In an interview with a reporter, he appeared to be defending why he took a head shot at the active shooter. He explained that although the church members had gone through training on what to do if there was an active shooter (not only the deacon security team), there were members who were not following the directive to get down, out of sight, but were still standing around the shooter, blocking any other shot. He stated he didn’t look forward to shooting and taking a life, but it was his duty to stop evil, and that’s what entered their church that Sunday.

    Some church members ran out the door when the shooting began, and there were church members ducked down in their pews, but there were church members that either didn’t respond quickly or were paralyzed with fear. There was a lot of screaming heard on the video of that incident at the church. Screaming isn’t productive and takes away from time and positive action. There should be more concentration on how to react quickly and correctly. If this is how church members react when they are trained for an active trainer incident, I would hate to see how untrained church members would react in an active shooter incident at other churches, like our own churches in the Diocese of Rochester. The fact which is of upmost importance is that most churches don’t have a security team, and if they do, they are unarmed. I think there needs to be serious discussion about having an armed security team in churches, ideally made up of stable, devoted church members.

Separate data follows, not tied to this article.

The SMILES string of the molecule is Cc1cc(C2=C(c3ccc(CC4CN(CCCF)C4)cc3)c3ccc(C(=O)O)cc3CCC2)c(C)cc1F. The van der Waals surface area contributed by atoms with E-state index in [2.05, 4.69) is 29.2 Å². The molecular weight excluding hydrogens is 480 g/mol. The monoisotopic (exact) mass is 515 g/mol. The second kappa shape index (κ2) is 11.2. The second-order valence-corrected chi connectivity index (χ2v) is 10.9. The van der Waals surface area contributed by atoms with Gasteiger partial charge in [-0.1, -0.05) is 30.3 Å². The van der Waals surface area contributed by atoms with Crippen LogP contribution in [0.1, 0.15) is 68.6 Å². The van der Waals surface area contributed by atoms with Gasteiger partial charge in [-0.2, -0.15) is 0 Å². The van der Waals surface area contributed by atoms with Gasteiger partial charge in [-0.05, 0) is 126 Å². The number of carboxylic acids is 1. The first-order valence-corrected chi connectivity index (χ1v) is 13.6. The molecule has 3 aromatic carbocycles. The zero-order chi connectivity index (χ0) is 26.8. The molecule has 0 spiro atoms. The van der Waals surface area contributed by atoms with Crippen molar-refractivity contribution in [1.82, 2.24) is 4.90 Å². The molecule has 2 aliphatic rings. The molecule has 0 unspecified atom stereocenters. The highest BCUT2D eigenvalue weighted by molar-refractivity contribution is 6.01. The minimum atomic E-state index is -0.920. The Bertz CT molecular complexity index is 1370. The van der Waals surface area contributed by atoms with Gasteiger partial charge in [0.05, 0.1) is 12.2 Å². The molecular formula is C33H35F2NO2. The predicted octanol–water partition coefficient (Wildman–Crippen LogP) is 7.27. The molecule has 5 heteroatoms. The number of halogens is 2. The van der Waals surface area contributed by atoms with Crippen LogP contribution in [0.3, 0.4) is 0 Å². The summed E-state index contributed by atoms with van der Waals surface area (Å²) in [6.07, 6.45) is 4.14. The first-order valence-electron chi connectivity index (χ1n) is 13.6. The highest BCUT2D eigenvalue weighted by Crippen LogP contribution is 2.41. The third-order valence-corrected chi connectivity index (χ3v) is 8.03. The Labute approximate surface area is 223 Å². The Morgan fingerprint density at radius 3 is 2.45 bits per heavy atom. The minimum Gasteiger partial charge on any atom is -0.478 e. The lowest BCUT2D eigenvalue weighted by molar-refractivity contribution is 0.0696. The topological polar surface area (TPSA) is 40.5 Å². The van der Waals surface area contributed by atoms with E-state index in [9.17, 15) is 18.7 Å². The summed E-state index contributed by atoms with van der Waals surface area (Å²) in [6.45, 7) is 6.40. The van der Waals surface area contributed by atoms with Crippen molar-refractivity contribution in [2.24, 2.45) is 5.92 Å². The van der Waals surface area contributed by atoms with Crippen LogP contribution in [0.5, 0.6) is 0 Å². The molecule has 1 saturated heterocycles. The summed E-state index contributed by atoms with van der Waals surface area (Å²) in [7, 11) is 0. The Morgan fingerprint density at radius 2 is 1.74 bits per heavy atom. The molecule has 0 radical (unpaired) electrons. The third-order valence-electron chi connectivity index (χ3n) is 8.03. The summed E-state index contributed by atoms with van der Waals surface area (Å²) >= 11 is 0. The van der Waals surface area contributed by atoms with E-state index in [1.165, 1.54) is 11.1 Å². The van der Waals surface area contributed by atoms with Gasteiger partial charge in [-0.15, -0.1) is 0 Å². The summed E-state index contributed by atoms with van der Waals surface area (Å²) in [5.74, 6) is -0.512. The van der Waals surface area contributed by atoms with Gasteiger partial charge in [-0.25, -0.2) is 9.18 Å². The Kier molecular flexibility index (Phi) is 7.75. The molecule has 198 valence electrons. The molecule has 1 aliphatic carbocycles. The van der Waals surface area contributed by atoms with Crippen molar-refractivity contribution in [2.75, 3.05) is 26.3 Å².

The deacon security team at West Freeway Church of Christ already had eyes on the active shooter from the moment he entered the church. The active shooter had attended church there on other occasions and the pastor had personally tried to help him. He was recognized, but on this Sunday he was wearing a wig and a fake beard along with black clothing and a long black trench coat. his appearance raised red flags. The alertness and attentiveness of the security team and their monitoring of the church guest dressed in odd attire probably helped to reduce response time.

    I wonder how well the subject of an armed security team would fare in the Diocese of Rochester where it seems the idea of guns for protection is taboo by many liberal Catholics.

    Regarding militia’s comment about not knowing what would work and what wouldn’t work: -In regard to institution settings, years ago while working at an institution (which will I will not name) someone directly over me verbally enlisted a series of steps they wanted me to take in their absence should an active shooter enter that institution. The steps they verbally relayed to me were not policy, it was just this person’s opinion of what actions to take after they had given it much thought, following an active shooter incident at another institution out of state. -This person told me that I should herd the students from the two small rooms off of the main room, into the main room and put them in the closet. I was told that I should then stand in front of the closet.